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One person is probably responsible for Bitcoin's price rise

Bitcoin is complicated. From what, exactly, it's good for to who created it, there remains a host of unanswered questions about the world's foremost cryptocurrency.

But when it comes to what drove the monumental price rise over the last 9 years, we now have at least a partial answer — and it's not what you'd think. You see, it turns out that one person or one coordinated group is likely responsible for a massive increase in Bitcoin's value back in 2013. Yup, just one.

That's the conclusion of a group of researchers in the Journal of Monetary Economics, who write that the price of Bitcoin has been (surprise!) subject to manipulation over the years.

"Suspicious trades on a Bitcoin currency exchange are linked to rises in the exchange rate," they note in the paper highlights. "A single actor likely drove the USD/BTC exchange rate from $150 to $1000 in 2 months."

That's ... quite the jump to attribute to one person. And how did he or she allegedly pull this off? Sketchily.

Let's harken back to 2013, when, according to the Wall Street Journal, the exchange Mt. Gox (which actually and truly started as a trading site for Magic: The Gathering cards) was handling roughly 70 percent of all Bitcoin trades. The researchers note that 600,000 Bitcoins "were fraudulently acquired" via trading on the exchange, and that "suspicious trades" corresponded with price increases that were outside of Bitcoin's normal growth.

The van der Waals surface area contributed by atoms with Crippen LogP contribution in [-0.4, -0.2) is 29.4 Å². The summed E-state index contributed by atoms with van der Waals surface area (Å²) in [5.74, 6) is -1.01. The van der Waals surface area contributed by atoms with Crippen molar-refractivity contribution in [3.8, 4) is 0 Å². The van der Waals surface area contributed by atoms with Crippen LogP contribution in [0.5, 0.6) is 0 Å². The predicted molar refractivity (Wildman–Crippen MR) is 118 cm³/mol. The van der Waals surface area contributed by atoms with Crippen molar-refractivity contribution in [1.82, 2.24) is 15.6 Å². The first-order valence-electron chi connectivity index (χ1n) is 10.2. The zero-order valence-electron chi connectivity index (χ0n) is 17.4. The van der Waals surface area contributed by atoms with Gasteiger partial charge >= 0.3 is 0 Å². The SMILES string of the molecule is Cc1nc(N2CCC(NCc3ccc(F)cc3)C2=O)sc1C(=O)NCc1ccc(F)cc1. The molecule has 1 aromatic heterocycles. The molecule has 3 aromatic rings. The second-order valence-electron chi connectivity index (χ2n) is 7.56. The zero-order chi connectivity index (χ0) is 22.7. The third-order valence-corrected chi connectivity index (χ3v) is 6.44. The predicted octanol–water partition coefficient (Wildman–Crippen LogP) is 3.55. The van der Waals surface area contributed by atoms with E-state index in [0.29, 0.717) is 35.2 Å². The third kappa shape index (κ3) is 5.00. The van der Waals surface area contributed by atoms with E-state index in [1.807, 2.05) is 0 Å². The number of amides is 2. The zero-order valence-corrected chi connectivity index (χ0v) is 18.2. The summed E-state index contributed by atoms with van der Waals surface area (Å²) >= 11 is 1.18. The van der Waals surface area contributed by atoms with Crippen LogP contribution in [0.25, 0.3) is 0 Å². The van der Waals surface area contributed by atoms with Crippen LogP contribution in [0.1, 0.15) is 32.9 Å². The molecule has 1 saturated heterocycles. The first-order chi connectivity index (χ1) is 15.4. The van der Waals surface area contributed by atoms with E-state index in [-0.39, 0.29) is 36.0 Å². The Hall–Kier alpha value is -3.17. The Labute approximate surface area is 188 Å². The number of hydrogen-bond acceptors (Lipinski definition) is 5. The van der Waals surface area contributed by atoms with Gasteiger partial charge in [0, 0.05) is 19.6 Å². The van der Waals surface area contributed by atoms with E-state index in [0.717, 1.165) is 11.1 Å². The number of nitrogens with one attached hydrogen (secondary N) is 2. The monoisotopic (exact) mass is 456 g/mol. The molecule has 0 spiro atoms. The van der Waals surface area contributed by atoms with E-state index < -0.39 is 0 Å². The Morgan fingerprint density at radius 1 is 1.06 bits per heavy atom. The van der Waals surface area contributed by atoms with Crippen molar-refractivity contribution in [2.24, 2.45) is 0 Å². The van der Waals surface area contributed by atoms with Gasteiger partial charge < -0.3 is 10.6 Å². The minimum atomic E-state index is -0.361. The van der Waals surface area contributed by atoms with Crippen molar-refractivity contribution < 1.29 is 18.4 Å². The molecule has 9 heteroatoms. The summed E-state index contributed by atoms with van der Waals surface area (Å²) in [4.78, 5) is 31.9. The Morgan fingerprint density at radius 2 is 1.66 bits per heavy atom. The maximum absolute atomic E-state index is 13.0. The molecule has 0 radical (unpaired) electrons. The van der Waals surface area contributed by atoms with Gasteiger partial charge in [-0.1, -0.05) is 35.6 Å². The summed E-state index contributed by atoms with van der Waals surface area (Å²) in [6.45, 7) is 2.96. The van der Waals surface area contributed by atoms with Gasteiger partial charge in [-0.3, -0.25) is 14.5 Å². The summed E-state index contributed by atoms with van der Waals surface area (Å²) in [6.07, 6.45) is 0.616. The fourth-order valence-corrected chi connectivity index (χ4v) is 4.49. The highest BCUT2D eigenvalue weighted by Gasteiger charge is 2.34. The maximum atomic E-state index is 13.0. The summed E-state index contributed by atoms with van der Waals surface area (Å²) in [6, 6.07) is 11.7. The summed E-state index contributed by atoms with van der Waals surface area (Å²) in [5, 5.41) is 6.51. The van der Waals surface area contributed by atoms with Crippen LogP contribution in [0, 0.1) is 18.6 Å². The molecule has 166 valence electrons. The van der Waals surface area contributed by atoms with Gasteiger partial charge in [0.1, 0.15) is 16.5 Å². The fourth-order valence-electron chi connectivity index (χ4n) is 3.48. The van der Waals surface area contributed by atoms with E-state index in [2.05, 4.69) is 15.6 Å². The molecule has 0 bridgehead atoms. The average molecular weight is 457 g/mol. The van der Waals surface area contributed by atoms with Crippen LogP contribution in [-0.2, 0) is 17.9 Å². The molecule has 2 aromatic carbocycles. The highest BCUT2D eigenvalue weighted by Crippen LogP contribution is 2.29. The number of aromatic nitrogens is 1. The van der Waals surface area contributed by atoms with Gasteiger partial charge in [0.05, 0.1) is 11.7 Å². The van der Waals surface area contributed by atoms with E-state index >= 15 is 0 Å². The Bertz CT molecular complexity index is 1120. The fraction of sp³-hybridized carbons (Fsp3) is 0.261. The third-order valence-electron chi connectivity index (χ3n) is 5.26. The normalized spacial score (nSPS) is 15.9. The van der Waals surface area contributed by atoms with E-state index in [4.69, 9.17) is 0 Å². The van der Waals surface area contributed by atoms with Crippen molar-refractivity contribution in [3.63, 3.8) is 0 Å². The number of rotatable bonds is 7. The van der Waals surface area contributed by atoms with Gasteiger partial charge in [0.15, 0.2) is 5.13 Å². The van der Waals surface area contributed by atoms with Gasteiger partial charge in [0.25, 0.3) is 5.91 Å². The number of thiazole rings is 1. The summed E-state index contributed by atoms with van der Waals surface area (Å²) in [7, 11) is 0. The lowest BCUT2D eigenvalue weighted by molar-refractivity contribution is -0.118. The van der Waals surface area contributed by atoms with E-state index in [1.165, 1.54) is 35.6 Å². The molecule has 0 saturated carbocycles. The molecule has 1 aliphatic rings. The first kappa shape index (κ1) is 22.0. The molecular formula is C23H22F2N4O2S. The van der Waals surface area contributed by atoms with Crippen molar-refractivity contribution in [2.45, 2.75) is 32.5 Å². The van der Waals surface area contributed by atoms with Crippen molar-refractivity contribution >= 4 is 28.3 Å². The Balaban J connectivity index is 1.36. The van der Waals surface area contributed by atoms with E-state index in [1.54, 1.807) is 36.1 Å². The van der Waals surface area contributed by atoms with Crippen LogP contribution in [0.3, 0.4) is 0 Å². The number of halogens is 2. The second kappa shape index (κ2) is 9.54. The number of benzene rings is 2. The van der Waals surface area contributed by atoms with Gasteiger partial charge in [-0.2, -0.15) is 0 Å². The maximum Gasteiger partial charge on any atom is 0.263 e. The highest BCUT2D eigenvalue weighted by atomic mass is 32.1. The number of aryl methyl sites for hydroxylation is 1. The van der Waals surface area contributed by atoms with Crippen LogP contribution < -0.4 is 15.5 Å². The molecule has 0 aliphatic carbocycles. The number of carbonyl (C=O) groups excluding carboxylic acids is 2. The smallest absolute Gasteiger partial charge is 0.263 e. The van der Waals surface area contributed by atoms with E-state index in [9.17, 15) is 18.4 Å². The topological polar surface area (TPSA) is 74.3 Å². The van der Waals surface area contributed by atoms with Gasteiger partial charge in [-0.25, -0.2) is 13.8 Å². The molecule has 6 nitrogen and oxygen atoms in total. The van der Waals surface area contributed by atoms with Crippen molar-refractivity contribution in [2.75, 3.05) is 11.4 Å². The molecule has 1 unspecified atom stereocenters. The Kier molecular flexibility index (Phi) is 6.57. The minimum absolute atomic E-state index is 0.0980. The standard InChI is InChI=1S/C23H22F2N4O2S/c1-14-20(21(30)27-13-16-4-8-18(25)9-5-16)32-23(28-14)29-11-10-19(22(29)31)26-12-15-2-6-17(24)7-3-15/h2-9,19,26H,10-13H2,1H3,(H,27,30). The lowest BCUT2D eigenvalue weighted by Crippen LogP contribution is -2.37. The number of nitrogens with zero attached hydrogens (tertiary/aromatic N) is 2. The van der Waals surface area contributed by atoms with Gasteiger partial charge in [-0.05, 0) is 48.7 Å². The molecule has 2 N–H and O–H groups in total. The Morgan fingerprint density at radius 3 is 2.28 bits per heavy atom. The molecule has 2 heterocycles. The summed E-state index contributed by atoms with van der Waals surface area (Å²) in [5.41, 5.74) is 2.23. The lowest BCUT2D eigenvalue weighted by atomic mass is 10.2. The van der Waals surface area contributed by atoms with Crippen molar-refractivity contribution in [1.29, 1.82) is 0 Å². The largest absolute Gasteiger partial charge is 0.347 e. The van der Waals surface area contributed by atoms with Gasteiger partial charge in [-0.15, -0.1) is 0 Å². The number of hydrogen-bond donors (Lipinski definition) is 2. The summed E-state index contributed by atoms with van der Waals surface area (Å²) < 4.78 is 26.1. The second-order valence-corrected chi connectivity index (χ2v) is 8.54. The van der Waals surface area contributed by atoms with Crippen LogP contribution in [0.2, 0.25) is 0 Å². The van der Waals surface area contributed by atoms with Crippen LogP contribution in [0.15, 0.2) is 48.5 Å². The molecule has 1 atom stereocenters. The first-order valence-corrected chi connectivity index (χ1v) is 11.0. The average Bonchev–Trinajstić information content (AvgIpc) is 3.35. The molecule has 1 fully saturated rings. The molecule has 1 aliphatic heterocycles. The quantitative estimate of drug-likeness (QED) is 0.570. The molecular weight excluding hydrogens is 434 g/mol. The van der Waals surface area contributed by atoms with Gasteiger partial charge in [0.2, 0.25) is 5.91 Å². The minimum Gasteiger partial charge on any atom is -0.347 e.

"Based on rigorous analysis with extensive robustness checks," the researchers note, "the paper demonstrates that the suspicious trading activity likely caused the unprecedented spike in the USD-BTC exchange rate in late 2013, when the rate jumped from around $150 to more than $1,000 in two months."

So who did this, and what does this mean for Bitcoin's future? We reached out to the researchers involved, and will update this when and if we hear back.

In the meantime, however, it's important to keep in mind that the largely unregulated world of cryptocurrencies is vulnerable to market manipulation. If someone wants to pump and dump, well, they probably can.

Does that mean that Bitcoin, or its less-popular altcoin brethren, are destined to crash? Not necessarily. It does mean, though, that anyone dipping their toe into the cryptocurrency pool should do so with the understanding that there are likely actors working behind the scene to juice exchange rates. Buyer beware, and all that.

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